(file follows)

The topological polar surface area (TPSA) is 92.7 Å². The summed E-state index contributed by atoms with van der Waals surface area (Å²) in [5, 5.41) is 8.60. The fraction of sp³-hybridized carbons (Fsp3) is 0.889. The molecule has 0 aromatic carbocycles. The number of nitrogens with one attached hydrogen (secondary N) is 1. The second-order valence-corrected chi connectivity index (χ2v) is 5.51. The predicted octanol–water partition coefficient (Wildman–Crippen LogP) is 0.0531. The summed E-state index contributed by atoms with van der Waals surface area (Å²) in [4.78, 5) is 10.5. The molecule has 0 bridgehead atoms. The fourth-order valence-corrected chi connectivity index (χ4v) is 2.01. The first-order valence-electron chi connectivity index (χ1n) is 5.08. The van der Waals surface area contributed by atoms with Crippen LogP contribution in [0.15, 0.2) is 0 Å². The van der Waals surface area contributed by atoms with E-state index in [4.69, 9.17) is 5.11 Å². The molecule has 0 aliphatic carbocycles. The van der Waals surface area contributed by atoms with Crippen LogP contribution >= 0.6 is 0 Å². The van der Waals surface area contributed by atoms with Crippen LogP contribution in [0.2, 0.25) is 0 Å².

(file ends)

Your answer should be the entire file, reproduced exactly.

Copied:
The topological polar surface area (TPSA) is 92.7 Å². The summed E-state index contributed by atoms with van der Waals surface area (Å²) in [5, 5.41) is 8.60. The fraction of sp³-hybridized carbons (Fsp3) is 0.889. The molecule has 0 aromatic carbocycles. The number of nitrogens with one attached hydrogen (secondary N) is 1. The second-order valence-corrected chi connectivity index (χ2v) is 5.51. The predicted octanol–water partition coefficient (Wildman–Crippen LogP) is 0.0531. The summed E-state index contributed by atoms with van der Waals surface area (Å²) in [4.78, 5) is 10.5. The molecule has 0 bridgehead atoms. The fourth-order valence-corrected chi connectivity index (χ4v) is 2.01. The first-order valence-electron chi connectivity index (χ1n) is 5.08. The van der Waals surface area contributed by atoms with Crippen LogP contribution in [0.15, 0.2) is 0 Å². The van der Waals surface area contributed by atoms with E-state index in [4.69, 9.17) is 5.11 Å². The molecule has 0 aliphatic carbocycles. The van der Waals surface area contributed by atoms with Crippen LogP contribution >= 0.6 is 0 Å². The van der Waals surface area contributed by atoms with Crippen LogP contribution in [0.2, 0.25) is 0 Å².